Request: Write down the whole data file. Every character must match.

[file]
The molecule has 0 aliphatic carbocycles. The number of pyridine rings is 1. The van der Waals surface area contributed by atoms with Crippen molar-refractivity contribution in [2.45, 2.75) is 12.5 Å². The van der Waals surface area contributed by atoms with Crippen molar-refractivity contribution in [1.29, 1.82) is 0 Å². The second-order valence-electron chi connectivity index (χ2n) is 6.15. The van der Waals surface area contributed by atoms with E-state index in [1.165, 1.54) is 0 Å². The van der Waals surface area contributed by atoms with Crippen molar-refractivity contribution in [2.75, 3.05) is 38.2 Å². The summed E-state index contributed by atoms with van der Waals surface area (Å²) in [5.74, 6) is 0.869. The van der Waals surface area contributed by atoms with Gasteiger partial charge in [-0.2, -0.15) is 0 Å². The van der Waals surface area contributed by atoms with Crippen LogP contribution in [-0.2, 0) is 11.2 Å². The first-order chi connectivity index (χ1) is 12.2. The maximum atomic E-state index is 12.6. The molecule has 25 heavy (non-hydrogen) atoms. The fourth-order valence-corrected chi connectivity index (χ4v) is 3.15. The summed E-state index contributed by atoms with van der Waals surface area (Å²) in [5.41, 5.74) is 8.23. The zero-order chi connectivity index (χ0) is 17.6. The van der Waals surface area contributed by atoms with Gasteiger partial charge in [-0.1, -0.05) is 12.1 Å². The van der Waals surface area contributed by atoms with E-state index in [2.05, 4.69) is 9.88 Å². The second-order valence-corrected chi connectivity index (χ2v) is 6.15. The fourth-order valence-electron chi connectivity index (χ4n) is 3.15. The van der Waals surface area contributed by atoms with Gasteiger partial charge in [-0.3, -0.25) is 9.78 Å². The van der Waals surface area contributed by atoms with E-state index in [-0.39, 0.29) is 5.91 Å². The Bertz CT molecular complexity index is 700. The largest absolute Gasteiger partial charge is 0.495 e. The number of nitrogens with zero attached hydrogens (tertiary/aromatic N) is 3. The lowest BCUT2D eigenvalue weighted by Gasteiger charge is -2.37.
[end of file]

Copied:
The molecule has 0 aliphatic carbocycles. The number of pyridine rings is 1. The van der Waals surface area contributed by atoms with Crippen molar-refractivity contribution in [2.45, 2.75) is 12.5 Å². The van der Waals surface area contributed by atoms with Crippen molar-refractivity contribution in [1.29, 1.82) is 0 Å². The second-order valence-electron chi connectivity index (χ2n) is 6.15. The van der Waals surface area contributed by atoms with E-state index in [1.165, 1.54) is 0 Å². The van der Waals surface area contributed by atoms with Crippen molar-refractivity contribution in [2.75, 3.05) is 38.2 Å². The summed E-state index contributed by atoms with van der Waals surface area (Å²) in [5.74, 6) is 0.869. The van der Waals surface area contributed by atoms with Gasteiger partial charge in [-0.2, -0.15) is 0 Å². The van der Waals surface area contributed by atoms with Crippen LogP contribution in [-0.2, 0) is 11.2 Å². The first-order chi connectivity index (χ1) is 12.2. The maximum atomic E-state index is 12.6. The molecule has 25 heavy (non-hydrogen) atoms. The fourth-order valence-corrected chi connectivity index (χ4v) is 3.15. The summed E-state index contributed by atoms with van der Waals surface area (Å²) in [5.41, 5.74) is 8.23. The zero-order chi connectivity index (χ0) is 17.6. The van der Waals surface area contributed by atoms with Gasteiger partial charge in [-0.1, -0.05) is 12.1 Å². The van der Waals surface area contributed by atoms with E-state index in [2.05, 4.69) is 9.88 Å². The second-order valence-corrected chi connectivity index (χ2v) is 6.15. The fourth-order valence-electron chi connectivity index (χ4n) is 3.15. The van der Waals surface area contributed by atoms with Gasteiger partial charge in [-0.3, -0.25) is 9.78 Å². The van der Waals surface area contributed by atoms with E-state index in [-0.39, 0.29) is 5.91 Å². The Bertz CT molecular complexity index is 700. The largest absolute Gasteiger partial charge is 0.495 e. The number of nitrogens with zero attached hydrogens (tertiary/aromatic N) is 3. The lowest BCUT2D eigenvalue weighted by Gasteiger charge is -2.37.